The Unsettling Origins Of The Charcuterie Board

A charcuterie board is basically a spread of cheese, meat, nuts, and other sweet and savory finger foods — like a higher-end version of a snack tray you'd see out at parties. But for all their fancy cheeses and smoked meats, it's not hard to build the perfect charcuterie board. While you don't need to blow a lot of money on some expensive imported cheese from Switzerland, you also don't want to just chop up some Velveeta and call it a day. It's not so much about looking fancy, but more or less exploring different flavors, textures, and combinations that you and your guests have never tried before.

But where exactly does the idea of charcuterie come from? Who was the person to think it'd be a great idea to give people a bunch of meat, cheese, and fruit to eat while they mingle around your home? It seems that the French invented the culinary concept. Some sources, such as Foodicles, note that "charcuterie" is the French word for "cooked flesh" and was best used to describe fifteenth-century butcher shops that sold salted and smoked meats. While the country is known for fine dining, however, the origins of the charcuterie board are less than appetizing.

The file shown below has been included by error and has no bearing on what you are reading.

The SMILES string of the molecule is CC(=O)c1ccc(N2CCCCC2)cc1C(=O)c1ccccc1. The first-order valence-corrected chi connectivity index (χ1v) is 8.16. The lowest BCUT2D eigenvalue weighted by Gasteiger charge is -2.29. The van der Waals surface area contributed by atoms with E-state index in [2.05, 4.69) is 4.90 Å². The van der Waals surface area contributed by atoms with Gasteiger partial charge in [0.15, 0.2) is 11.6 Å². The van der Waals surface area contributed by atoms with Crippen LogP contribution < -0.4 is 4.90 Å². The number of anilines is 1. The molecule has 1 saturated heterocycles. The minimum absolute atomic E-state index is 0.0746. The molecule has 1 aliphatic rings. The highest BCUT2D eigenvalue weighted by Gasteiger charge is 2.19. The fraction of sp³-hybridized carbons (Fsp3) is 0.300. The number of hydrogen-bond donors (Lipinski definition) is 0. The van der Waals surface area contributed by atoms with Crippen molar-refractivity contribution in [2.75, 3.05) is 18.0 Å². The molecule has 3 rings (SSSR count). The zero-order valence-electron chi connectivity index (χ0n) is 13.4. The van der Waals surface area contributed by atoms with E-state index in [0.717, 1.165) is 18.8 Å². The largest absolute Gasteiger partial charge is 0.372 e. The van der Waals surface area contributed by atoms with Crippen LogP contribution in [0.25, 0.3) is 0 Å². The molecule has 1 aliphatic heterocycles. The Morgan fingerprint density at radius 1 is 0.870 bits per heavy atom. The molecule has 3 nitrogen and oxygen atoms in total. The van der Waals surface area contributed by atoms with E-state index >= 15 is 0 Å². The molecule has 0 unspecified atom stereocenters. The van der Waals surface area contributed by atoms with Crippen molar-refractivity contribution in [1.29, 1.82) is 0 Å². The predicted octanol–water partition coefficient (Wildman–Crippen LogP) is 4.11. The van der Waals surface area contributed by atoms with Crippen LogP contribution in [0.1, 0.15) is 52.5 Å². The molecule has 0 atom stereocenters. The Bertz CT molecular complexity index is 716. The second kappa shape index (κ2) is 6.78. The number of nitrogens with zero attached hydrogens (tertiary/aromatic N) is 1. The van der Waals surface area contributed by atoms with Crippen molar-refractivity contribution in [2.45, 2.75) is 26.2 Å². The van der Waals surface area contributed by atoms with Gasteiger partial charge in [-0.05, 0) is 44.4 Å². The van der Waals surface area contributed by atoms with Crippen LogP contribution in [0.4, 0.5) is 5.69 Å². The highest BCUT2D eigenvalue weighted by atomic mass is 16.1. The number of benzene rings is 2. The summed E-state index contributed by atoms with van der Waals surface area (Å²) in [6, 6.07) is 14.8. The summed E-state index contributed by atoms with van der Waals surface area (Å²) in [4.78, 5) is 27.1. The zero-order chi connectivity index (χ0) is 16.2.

Charcuterie dishes were made with offal

According to Eat Cured Meat, the French weren't shy about using all parts of the meat when they invented charcuterie in the 15th century. All meat was worthy of being served, so certain pieces of meat that some may consider unappetizing today were included. This included offal (the entrails and internal organs of the animal) and even bones. Nothing quite stirs up conversation at a dinner party like gnawing on a bone or digging into smoked lower intestine.

As time went on, the styles of charcuterie became divided into traditional and modern charcuterie. Traditional charcuterie is the practice of continuing to serve all parts of the animal and seems to be in practice even today. One Reddit user, for example, suggested different ways of using the so-called "waste," such as making blood sausage, dried pork jowl, candles made from lard, and fried pig ears.

Moderncharcuterie is what you're probably more familiar with, replacing pig ears and kidneys with smoked kielbasa and smoked aged cheddar. This isn't to say that traditional charcuterie is bad, of course. Some people may enjoy it and others would rather stick to more conventional meats — it's all a matter of opinion. When you're assembling your spread, traditional or modern, it's always best to try to avoid these common mistakes with your charcuterie board.